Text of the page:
Be prepared for even more choices when searching for “wireframe or mock-up app” on Google. Furthermore, there are lots of templates like those from Graffletopia and other resources up to entire sets of design widgets to help you get started.
Project management – a few tools
When starting development, you will soon realise – when it comes to breaking down views and logic into manageable work items – that development tasks are nearly endless. Even more – when maintaining an already released application, people will provide you with lots of feature requests and bug reports to be taken care off.
As EISENHOWER is a part-time project, we chose to work more like Kanban (a development process focused on just-in-time delivery, using a queue system) and therefore are using Trello (pictured above). Depending on your individual requirements you might prefer other story and bug-tracking software such as Pivotal Tracker for SCRUM-based environments, JIRA if your team demands a more strict process management and tools like Lighthouse, Redmine or Bugzilla for additional bug tracking in case you can’t live with the latter’s features in terms of bug management.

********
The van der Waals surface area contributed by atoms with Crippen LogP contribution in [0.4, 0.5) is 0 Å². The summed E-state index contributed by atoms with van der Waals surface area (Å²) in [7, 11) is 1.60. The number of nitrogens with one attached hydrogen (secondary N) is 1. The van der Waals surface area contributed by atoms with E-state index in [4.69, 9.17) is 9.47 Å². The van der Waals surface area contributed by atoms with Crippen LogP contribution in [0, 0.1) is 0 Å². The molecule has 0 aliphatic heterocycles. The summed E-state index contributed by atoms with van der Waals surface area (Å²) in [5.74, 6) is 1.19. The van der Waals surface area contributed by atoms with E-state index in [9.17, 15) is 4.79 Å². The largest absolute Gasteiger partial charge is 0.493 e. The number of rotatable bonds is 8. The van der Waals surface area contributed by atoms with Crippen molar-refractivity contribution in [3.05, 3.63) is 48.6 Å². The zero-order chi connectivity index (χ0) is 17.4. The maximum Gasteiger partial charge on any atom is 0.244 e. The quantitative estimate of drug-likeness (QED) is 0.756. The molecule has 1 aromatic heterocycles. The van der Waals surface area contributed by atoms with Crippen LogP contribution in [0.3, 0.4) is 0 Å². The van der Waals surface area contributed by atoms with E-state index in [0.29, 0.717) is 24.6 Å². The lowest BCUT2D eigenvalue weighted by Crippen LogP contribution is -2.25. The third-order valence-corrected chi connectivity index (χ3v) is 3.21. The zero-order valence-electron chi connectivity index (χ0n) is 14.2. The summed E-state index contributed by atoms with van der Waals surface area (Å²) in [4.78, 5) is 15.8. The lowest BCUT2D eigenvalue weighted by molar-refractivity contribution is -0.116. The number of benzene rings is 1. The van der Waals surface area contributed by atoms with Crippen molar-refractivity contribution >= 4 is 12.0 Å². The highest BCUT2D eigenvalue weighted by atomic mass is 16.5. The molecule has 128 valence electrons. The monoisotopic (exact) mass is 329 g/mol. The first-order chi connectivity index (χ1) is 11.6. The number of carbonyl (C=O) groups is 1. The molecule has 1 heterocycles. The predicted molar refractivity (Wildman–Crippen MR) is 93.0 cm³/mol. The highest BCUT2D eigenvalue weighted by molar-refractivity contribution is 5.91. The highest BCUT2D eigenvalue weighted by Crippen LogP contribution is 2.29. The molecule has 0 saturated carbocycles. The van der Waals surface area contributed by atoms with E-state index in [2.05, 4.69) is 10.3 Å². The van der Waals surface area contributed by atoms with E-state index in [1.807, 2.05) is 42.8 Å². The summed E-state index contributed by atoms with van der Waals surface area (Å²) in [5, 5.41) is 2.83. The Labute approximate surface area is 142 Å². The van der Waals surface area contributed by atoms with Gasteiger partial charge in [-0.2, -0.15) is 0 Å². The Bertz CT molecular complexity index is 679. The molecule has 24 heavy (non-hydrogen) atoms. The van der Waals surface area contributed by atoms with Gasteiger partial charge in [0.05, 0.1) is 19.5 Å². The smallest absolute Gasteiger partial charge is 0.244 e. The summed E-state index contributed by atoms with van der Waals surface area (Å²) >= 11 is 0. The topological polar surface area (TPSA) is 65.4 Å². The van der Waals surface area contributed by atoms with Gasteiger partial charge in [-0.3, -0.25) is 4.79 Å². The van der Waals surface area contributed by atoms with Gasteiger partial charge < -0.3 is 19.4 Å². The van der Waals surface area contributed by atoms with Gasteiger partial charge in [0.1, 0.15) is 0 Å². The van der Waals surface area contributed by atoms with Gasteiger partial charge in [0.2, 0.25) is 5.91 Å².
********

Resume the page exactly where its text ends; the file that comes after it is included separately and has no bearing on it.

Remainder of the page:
Design for all budgets
You could probably use entirely free tools like GIMP (pictured below – now running natively on Mac OS X) and Inkscape, or superior but pretty affordable graphic design tools like Pixelmator, to create files with different layers for all single parts to be exported later.
While creating EISEHOWER, we went with Photoshop for several reasons: you can do basically everything with it, there are thousands of plug-ins, actions and templates out there and they recently even introduced a subscription service that can get you an up-to-date Photoshop version for around €20 a month. However, if you are quick and your app design is more a one-time effort, you might finish your designs within the 30 days of unlimited trial.
In addition to built-in features, external tools like Slicy can speed up the process of exporting retina and non-retina graphics for development and thus support the choice of Photoshop over its alternatives.